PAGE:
WYTHE CO., Va., Sept.16, 2012 – If last night’s 2012-2013 season premier is any indication of what to expect from Saturday Night Live’s 38th year on the air, this season could turn out to be one of the show’s finest in a long time.
A 14 member cast ranges from newcomers, Aidy Bryant, Tim Robinson, and Cecily Strong to 12th season veteran Seth Meyers has me looking forward to seeing new characters develop, as well as enjoying the further adventures of all the old favorites.
The guest host, Seth MacFarlane, did an admirable job, and could easily be a regular cast member. Given the fact he is a little busy these days, this emmy award winning comedian, creator of “Family Guy,” co-creator of “American Dad,” and up and coming film star will not be a regular, but he adeptly managed to complement the emsemble cast without overshadowing them.
Just as expected, the show had strong political undertones with sketches that were relevant and well written. Saturday Night Live rarely ignores an opportunity to accentuate the ridiculous side of politics, so both parties got a good dose of vintage SNL satire.
Eight year cast member Bill Hader put on his high waisted pants and reprised his role as Clint Eastwood, who was promoting his upcoming comedy tour “Eastwood and Chair,” which was perhaps the funniest sketch in the show, regardless of anyone’s politics.
Hader has been one of my favorite cast members for years, and he certainly did not disappoint last night. I hated to see Andy Samberg leave the show, but with Hader and other tried and true veterans, hopefully Samberg withdrawal will not be too painful.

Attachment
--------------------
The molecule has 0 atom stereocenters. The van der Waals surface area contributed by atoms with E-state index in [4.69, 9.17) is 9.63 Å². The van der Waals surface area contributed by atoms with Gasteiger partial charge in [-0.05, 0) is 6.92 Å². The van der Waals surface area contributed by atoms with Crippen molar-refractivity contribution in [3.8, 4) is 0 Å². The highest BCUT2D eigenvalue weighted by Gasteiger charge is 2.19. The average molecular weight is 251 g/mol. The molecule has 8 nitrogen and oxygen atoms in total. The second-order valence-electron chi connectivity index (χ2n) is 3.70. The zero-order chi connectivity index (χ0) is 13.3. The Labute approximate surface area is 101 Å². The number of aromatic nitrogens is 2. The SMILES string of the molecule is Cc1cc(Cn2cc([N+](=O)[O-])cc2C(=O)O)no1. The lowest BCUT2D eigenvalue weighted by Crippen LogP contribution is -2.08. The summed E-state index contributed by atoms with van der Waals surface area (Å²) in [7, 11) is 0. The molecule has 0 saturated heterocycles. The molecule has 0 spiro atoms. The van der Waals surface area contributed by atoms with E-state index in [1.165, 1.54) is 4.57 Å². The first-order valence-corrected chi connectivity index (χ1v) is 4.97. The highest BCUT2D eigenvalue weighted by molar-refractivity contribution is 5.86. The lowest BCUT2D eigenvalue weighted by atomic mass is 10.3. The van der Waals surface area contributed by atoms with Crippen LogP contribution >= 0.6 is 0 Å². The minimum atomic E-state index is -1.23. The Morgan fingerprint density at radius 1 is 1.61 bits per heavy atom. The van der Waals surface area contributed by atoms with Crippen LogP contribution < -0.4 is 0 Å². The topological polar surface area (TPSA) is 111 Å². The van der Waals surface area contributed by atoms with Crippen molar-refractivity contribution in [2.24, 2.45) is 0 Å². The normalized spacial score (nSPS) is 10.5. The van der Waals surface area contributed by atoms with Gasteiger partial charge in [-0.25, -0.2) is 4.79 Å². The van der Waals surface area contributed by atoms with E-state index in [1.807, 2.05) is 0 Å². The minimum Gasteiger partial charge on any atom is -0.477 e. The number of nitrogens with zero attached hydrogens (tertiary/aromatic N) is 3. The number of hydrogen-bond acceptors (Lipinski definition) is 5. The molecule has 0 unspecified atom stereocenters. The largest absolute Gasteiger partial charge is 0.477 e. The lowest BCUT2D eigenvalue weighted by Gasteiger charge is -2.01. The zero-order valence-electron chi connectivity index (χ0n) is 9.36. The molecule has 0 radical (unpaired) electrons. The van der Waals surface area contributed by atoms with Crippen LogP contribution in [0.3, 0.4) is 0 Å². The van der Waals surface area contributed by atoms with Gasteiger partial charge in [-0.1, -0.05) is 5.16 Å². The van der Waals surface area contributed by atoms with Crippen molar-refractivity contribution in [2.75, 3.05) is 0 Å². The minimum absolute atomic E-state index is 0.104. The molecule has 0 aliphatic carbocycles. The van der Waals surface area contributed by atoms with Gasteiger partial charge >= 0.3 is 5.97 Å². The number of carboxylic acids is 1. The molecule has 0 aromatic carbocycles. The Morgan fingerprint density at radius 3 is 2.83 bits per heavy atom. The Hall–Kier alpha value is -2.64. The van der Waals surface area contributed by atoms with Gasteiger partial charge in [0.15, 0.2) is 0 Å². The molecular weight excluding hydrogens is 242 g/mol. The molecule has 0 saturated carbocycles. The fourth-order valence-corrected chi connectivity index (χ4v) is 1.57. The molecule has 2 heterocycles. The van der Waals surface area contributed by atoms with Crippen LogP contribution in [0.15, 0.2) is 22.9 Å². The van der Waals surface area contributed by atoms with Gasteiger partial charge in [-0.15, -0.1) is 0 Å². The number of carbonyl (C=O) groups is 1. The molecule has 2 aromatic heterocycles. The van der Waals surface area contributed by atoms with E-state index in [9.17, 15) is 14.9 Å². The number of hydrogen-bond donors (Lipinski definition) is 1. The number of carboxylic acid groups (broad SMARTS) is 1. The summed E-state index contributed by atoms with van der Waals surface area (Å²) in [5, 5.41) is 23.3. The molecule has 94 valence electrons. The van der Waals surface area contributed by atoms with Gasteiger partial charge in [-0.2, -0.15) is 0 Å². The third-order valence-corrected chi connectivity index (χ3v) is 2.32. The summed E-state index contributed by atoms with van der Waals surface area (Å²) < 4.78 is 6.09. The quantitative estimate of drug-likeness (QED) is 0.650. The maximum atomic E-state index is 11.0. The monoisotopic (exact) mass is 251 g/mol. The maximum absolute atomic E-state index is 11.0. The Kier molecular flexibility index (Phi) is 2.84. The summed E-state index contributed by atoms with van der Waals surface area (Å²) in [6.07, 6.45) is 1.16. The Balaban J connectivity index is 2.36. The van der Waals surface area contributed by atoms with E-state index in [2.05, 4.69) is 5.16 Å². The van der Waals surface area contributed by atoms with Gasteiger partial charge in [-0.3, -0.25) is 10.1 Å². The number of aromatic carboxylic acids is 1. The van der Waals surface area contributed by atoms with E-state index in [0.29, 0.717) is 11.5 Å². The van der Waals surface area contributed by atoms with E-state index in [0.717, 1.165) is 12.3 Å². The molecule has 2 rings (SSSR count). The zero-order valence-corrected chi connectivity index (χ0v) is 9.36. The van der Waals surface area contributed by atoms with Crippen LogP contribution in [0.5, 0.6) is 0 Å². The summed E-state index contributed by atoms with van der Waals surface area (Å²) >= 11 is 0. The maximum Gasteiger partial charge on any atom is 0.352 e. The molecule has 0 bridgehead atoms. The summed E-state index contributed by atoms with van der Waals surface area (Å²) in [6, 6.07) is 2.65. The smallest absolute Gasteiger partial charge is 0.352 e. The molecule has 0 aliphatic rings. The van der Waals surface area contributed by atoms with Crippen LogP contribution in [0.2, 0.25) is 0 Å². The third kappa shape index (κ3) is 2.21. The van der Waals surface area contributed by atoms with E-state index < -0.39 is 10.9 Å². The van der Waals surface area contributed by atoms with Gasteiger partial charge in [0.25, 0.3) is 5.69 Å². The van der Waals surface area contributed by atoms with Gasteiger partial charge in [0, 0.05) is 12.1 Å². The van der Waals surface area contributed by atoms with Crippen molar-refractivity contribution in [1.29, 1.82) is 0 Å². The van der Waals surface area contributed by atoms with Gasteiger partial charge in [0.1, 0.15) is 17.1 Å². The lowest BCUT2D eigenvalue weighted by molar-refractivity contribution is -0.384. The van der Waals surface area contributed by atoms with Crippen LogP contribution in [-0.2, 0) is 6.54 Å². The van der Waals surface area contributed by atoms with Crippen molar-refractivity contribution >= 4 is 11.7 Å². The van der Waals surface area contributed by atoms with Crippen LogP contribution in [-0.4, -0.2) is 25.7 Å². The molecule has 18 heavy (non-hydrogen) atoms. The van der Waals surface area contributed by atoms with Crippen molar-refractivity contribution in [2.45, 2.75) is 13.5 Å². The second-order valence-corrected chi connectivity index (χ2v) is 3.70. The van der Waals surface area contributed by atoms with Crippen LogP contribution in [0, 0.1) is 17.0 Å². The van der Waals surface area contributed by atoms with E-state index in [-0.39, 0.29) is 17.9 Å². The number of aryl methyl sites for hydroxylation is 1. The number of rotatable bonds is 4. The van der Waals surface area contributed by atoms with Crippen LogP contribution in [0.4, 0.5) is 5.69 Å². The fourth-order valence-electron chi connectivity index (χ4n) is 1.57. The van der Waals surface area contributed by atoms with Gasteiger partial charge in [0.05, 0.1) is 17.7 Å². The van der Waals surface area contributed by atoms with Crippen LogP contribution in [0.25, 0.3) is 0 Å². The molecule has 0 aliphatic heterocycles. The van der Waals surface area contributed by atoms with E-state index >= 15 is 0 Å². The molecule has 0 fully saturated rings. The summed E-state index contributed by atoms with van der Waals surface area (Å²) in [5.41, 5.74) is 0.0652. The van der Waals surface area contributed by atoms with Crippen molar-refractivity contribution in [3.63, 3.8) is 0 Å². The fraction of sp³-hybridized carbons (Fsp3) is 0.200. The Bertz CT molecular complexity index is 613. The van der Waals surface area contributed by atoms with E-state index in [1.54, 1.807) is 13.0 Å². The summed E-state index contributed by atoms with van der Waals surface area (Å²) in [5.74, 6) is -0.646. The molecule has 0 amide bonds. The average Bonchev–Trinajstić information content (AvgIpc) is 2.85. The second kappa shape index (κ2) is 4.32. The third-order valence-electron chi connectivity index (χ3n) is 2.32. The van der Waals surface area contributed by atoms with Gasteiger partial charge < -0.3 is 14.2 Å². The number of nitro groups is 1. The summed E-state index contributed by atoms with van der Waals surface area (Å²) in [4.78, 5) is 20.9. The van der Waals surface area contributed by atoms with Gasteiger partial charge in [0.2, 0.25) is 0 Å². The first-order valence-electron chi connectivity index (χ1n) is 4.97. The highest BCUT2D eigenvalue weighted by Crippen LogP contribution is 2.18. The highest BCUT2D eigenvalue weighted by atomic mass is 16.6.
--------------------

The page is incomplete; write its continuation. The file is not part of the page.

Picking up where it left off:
Another sketch spoofed Obama’s ads about Bain Capital, featuring Kenan Thompson as a man who loses job after job at the hands of Bain Capital’s alledged conspiratoral meddling. For viewers tired of the never ending campaign ads that will continue to monopolize TV till November, this sketch alone should ease your weariness for a bit, or at least until you turn the television on Sunday morning.
Frank Ocean discarded the sometimes over-the-top approach of many SNL musical guests in favor of sitting on a stool and letting his talent speak for itself. The concept worked beautifully; Ocean’s performance was exceptional.
I’ve been a fan of Saturday Night Live since its inception in 1975, and over the years some seasons have disappointed me enough to stop watching by mid-season. Yet, at the beginning of each new season I tune in, hopeful I will be entertained enough to watch throughout the entire year.
After watching last night’s season premier, I will definitely tune in next week; ever hopeful the quality will continue throughout the season.
The beauty of SNL is in its ability to evolve over the years without abandoning its comedic grip of current pop culture and all things political. Like any show, its success depends on the quality of the writing and a talented cast.
With the current cast, and with seasoned veteran Seth Meyers as head writer, success appears to be in SNL’s future, at least for this season.
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